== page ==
Different Types of Diabetes Insipidus
According to Leann Olansky, MD, an endocrinologist at Cleveland Clinic’s Department of Endocrinology, it is likely that two main defects leading to diabetes insipidus. One is the body’s inability to make Vasopressin (likely lead to Central Diabetes Insipidus). Another one is the kidneys’ inability to respond to Vasopression, leading to Nephrogenic Diabetes Insipidus.
In general, diabetes inspidius causes depend on the different type of the disorder. In general, there are 4 major types of diabetes insipidus.
Diabetes insipidus happens when there’s a damage either within the pituitary gland or hypothalamus – it leads to disruptions in the (supposed to be) normal storage, production, and release of the Vasopressin. Because of the disruption, the kidneys take too much fluid from your body, increasing the rate of urination. The damage to the gland or the hypothalamus may result from:
- An injury to the head
- A tumor
It is also possible that inherited gene defect may be responsible for the disruption in Vasopressin release, storage, and production. But this cause would be so rare. In some of the cases, the exact cause remains unknown.
In this type of diabetes insipidus, it is the kidneys that are being problematic and not normally function properly. The kidneys don’t normally respond to the hormone (Vasopressin) so it removes too much fluid from the bloodstream continuously. This type usually results from inherited gene mutations or changes, which prevent your kidneys from responding properly to Vasopressin.
Other causes include:
- Urinary tract blockage
- Chronic kidney disease
- High levels of calcium within the blood
- Low levels of potassium within the blood
- Certain medications, such as lithium
In some cases, it is possible that the exact causes would be unknown too
This type results from the defect in your thirst mechanism – which is located in your hypothalamus. Because of the defect, there is an abnormal increase in the liquid intake and thirst sensation. The condition would suppress the secretion of Vasopressin and increase the output of urine. The same conditions that damage the pituitary or hypothalamus (such as head injury, tumor, inflammation, infection, or surgery) may also damage your thirst mechanism. Mental health issues or some medication may lead to dipsogenic diabetes insipidus.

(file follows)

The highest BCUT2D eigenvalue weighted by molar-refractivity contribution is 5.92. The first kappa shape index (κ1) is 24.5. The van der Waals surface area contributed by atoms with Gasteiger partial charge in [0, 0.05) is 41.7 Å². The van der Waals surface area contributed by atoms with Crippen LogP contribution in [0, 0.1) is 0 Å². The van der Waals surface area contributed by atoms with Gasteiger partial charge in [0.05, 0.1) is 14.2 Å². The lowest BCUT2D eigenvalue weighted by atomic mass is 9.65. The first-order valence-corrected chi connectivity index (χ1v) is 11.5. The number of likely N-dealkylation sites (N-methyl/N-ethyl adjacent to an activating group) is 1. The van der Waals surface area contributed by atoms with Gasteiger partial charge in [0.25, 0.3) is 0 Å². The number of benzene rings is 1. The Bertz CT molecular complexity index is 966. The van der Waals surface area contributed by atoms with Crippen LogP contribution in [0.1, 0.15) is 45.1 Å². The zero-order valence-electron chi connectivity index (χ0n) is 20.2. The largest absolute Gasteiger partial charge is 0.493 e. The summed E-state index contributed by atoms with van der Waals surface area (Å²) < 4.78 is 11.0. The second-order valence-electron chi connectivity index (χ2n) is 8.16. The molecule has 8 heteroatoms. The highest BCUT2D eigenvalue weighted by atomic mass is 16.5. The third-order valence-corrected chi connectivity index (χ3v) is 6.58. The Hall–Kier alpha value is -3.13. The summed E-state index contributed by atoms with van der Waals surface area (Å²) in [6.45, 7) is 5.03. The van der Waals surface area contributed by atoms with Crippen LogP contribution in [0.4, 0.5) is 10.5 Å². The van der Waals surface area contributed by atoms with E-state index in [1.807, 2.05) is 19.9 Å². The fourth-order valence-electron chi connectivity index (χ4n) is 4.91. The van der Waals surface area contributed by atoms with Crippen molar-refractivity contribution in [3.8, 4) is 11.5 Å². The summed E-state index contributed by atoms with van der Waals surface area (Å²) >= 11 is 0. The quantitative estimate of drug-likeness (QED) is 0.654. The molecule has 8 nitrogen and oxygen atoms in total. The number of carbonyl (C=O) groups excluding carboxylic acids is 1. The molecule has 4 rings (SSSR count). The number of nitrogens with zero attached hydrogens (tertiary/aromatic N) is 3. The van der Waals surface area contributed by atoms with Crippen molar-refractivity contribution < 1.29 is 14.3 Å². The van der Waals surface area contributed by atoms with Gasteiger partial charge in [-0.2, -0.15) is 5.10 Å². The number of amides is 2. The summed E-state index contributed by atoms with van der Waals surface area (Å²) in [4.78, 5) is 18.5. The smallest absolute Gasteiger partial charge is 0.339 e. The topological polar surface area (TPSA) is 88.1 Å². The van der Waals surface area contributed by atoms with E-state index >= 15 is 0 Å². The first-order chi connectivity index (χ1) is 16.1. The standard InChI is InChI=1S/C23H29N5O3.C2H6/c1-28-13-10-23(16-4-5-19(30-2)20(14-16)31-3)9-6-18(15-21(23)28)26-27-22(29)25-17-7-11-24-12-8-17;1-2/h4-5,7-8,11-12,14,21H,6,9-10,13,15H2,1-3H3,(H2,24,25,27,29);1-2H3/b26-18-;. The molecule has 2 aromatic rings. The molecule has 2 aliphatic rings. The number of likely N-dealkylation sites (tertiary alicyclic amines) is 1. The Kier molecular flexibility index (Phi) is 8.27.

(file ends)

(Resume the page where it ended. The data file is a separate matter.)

This is a situation that only happens during pregnancy. During this stage, many of the hormones and enzymes are in chaotic state. In some cases, the placenta (the temporary organ connecting the baby and mom) produces an enzyme that somewhat breaks down mom’s Vasopressin. It is also possible that pregnant moms produce more prostaglandin. This is hormone-like chemical reducing kidneys’ sensitivity to Vasopressin.
In this type of diabetes insipidus, most of the moms have mild case – without any noticeable or significant symptoms. In most cases, this condition will disappear after the delivery. But the mom is pregnant again, the condition may return again.
The Common Symptoms
The symptoms to diabetes insipidus may include:
- Excessive urination, often in the form of diluted urine
- Extreme thirst – as if you were never enough
- Preference to cool and cold beverages
- The frequent urge to urinate even at night
In extreme cases, the urination level can reach 20 quarts (around 19 liters) a day which is pretty abnormal. It is also possible that kids or infant may also have this disorder. The symptoms may include:
- Wet and heavy diapers, even within minutes after changing
- Sleeping trouble
- Bed wetting
- Constipation (because of the lack of fluid to soften the stool)
- Weight loss
- Delayed growth
Everyone should know that there is something with them if they urinate too much. If the frequency of urination is too high and it is accompanied by extreme and on-going thirst, you need to see your doctor right away.